Finally, we should note the fallout from this attack: Through a concerted law enforcement and political pressure on nations harboring the villains, the bad actor’s operations apparently have been rolled up. Further, the bad actors had to decrypt other organizations undergoing similar attacks and basically are out of a job, at least for now. Considering what happens to Russians who draw unwanted attention to their government, I reckon the perpetrators are fleeing the country and watching their backs. The final, and most important takeaway I have is Takeaway #6: Government can punish the perpetrators of these attacks but lacks the will (and perhaps budget) to punish all but the most visible attacks. And that must change.

If you are interested in having your organization phish tested, preventing lateral movement of bad actors, or just having a talk about security please reach out to us.

Executive Order

On May 12th, President Biden signed an Executive Order to improve the nation’s cybersecurity and protect federal government networks. Recent cybersecurity incidents such as SolarWinds and the Colonial Pipeline incidents are sobering reminders that U.S. public and private sector entities increasingly face sophisticated malicious cyber activity from both nation-state actors and cyber criminals. These incidents share commonalities, including insufficient cybersecurity defenses that leave public and private sector entities more vulnerable to incidents.

This Executive Order makes a significant contribution toward modernizing cybersecurity defenses by protecting federal networks, improving information-sharing between the U.S. government and the private sector on cyber issues, and strengthening the United States' ability to respond to incidents when they occur.  It is the first of many ambitious steps the Administration is taking to modernize national cyber defenses.

Specifically, the Executive Order the President signed will:

  • Remove Barriers to Threat Information Sharing Between Government and the Private Sector. The Executive Order ensures that IT Service Providers are able to share information with the government and requires them to share certain breach information.
  • Modernize and Implement Stronger Cybersecurity Standards in the Federal Government. The Executive Order helps move the Federal government to secure cloud services and a zero-trust architecture, and mandates deployment of multifactor authentication and encryption with a specific time period.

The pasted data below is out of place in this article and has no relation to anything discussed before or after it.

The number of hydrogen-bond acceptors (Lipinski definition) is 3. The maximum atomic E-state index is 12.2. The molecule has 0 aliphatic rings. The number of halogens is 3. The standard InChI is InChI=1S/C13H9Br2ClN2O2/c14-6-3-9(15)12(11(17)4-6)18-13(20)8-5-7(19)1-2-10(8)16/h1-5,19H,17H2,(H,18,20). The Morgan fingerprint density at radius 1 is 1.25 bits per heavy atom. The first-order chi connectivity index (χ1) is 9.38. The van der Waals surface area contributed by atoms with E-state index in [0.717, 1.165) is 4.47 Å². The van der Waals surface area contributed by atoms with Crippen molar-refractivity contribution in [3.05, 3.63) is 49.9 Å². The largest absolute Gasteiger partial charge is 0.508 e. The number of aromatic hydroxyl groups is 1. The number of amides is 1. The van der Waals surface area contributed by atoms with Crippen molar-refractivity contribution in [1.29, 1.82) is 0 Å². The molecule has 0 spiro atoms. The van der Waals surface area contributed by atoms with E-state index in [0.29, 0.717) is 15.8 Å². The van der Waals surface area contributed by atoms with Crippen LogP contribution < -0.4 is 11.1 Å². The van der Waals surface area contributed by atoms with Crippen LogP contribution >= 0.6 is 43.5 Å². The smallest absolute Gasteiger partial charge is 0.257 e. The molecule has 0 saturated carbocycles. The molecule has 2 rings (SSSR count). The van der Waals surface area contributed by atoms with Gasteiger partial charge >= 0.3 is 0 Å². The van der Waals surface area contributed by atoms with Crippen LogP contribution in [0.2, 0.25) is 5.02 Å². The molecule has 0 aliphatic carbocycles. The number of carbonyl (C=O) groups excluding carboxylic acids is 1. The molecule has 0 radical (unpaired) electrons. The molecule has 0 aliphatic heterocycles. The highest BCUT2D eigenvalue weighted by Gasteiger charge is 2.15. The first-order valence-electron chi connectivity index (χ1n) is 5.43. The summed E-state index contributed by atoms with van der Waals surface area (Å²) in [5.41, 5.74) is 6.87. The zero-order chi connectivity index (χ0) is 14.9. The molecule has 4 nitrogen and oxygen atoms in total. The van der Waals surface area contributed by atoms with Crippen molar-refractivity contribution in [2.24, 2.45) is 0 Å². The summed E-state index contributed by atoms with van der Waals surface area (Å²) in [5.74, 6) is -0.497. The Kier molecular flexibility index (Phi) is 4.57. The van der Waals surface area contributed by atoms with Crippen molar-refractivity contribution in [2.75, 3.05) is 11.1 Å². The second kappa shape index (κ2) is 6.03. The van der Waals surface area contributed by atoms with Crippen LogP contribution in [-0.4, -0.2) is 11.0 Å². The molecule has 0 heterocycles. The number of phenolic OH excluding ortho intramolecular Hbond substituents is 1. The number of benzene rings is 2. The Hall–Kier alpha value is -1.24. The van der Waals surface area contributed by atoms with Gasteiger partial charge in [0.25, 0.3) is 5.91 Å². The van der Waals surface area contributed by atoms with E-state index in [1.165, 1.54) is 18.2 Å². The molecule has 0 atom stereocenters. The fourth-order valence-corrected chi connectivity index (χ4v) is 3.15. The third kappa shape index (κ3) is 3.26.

• Improve Software Supply Chain Security. The Executive Order will improve the security of software by establishing baseline security standards for development of software sold to the government, including requiring developers to maintain greater visibility into their software and making security data publicly available.
  • Establish a Cybersecurity Safety Review Board. The Executive Order establishes a Cybersecurity Safety Review Board, co-chaired by government and private sector leads, that may convene following a significant cyber incident to analyze what happened and make concrete recommendations for improving cybersecurity.
  • Create a Standard Playbook for Responding to Cyber Incidents. The Executive Order creates a standardized playbook and set of definitions for cyber incident response by federal departments and agencies.
  • Improve Detection of Cybersecurity Incidents on Federal Government Networks. The Executive Order improves the ability to detect malicious cyber activity on federal networks by enabling a government-wide endpoint detection and response system and improved information sharing within the Federal government.
  • Improve Investigative and Remediation Capabilities. The Executive Order creates cybersecurity event log requirements for federal departments and agencies.

Did you know?

Did you that the Firefox web-browser was originally named after a red panda, whose nickname is firefox? This has caused some confusion about whether the animal on the Firefox logo is a fox or a red panda. Thankfully, Firefox put an end to the Internet debate by confirming the logo is a fox hugging the globe, via their Twitter account.

red panda image